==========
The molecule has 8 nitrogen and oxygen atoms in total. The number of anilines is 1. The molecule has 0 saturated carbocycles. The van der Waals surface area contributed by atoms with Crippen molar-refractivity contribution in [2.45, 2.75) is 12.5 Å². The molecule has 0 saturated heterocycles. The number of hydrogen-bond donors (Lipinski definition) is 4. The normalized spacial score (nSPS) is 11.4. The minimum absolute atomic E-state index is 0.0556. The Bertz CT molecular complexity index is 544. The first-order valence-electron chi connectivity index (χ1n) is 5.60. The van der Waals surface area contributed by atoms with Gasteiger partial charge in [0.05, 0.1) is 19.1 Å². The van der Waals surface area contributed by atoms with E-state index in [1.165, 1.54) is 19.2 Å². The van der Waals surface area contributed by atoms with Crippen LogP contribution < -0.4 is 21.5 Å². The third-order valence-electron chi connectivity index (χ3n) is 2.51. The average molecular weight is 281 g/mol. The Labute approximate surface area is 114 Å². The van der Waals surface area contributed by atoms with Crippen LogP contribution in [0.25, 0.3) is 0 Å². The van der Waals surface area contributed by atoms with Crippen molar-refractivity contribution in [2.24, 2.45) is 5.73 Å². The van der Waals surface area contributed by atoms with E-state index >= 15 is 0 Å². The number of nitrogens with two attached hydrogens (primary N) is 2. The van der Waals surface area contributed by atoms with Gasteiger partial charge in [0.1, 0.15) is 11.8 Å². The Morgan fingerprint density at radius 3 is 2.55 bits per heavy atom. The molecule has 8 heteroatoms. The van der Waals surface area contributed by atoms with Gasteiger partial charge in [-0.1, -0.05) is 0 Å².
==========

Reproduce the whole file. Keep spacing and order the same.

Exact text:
The molecule has 8 nitrogen and oxygen atoms in total. The number of anilines is 1. The molecule has 0 saturated carbocycles. The van der Waals surface area contributed by atoms with Crippen molar-refractivity contribution in [2.45, 2.75) is 12.5 Å². The molecule has 0 saturated heterocycles. The number of hydrogen-bond donors (Lipinski definition) is 4. The normalized spacial score (nSPS) is 11.4. The minimum absolute atomic E-state index is 0.0556. The Bertz CT molecular complexity index is 544. The first-order valence-electron chi connectivity index (χ1n) is 5.60. The van der Waals surface area contributed by atoms with Gasteiger partial charge in [0.05, 0.1) is 19.1 Å². The van der Waals surface area contributed by atoms with E-state index in [1.165, 1.54) is 19.2 Å². The van der Waals surface area contributed by atoms with Crippen LogP contribution < -0.4 is 21.5 Å². The third-order valence-electron chi connectivity index (χ3n) is 2.51. The average molecular weight is 281 g/mol. The Labute approximate surface area is 114 Å². The van der Waals surface area contributed by atoms with Crippen LogP contribution in [0.25, 0.3) is 0 Å². The van der Waals surface area contributed by atoms with Crippen molar-refractivity contribution in [2.24, 2.45) is 5.73 Å². The van der Waals surface area contributed by atoms with E-state index >= 15 is 0 Å². The number of nitrogens with two attached hydrogens (primary N) is 2. The van der Waals surface area contributed by atoms with Gasteiger partial charge in [0.1, 0.15) is 11.8 Å². The Morgan fingerprint density at radius 3 is 2.55 bits per heavy atom. The molecule has 8 heteroatoms. The van der Waals surface area contributed by atoms with Gasteiger partial charge in [-0.1, -0.05) is 0 Å².